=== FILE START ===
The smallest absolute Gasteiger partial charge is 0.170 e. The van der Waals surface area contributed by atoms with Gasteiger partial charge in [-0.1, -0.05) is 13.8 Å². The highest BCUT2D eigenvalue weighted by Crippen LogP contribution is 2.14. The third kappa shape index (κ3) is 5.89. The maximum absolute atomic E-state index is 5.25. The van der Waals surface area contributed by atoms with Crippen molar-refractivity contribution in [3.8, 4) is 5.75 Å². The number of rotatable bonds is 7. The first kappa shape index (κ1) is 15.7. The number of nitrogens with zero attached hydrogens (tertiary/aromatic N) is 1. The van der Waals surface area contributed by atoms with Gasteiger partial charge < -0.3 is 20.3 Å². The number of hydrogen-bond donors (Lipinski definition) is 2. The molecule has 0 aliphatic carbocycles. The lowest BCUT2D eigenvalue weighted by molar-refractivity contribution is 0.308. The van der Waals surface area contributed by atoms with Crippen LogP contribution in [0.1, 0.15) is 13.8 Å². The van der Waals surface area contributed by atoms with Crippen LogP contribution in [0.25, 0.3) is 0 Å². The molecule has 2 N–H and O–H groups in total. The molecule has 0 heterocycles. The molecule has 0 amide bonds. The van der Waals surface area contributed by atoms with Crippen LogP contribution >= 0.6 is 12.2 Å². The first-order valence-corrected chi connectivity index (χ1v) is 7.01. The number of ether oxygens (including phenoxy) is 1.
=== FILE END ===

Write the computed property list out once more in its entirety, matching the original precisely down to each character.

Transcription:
The smallest absolute Gasteiger partial charge is 0.170 e. The van der Waals surface area contributed by atoms with Gasteiger partial charge in [-0.1, -0.05) is 13.8 Å². The highest BCUT2D eigenvalue weighted by Crippen LogP contribution is 2.14. The third kappa shape index (κ3) is 5.89. The maximum absolute atomic E-state index is 5.25. The van der Waals surface area contributed by atoms with Crippen molar-refractivity contribution in [3.8, 4) is 5.75 Å². The number of rotatable bonds is 7. The first kappa shape index (κ1) is 15.7. The number of nitrogens with zero attached hydrogens (tertiary/aromatic N) is 1. The van der Waals surface area contributed by atoms with Gasteiger partial charge < -0.3 is 20.3 Å². The number of hydrogen-bond donors (Lipinski definition) is 2. The molecule has 0 aliphatic carbocycles. The lowest BCUT2D eigenvalue weighted by molar-refractivity contribution is 0.308. The van der Waals surface area contributed by atoms with Crippen LogP contribution in [0.1, 0.15) is 13.8 Å². The van der Waals surface area contributed by atoms with Crippen LogP contribution in [0.25, 0.3) is 0 Å². The molecule has 2 N–H and O–H groups in total. The molecule has 0 heterocycles. The molecule has 0 amide bonds. The van der Waals surface area contributed by atoms with Crippen LogP contribution >= 0.6 is 12.2 Å². The first-order valence-corrected chi connectivity index (χ1v) is 7.01. The number of ether oxygens (including phenoxy) is 1.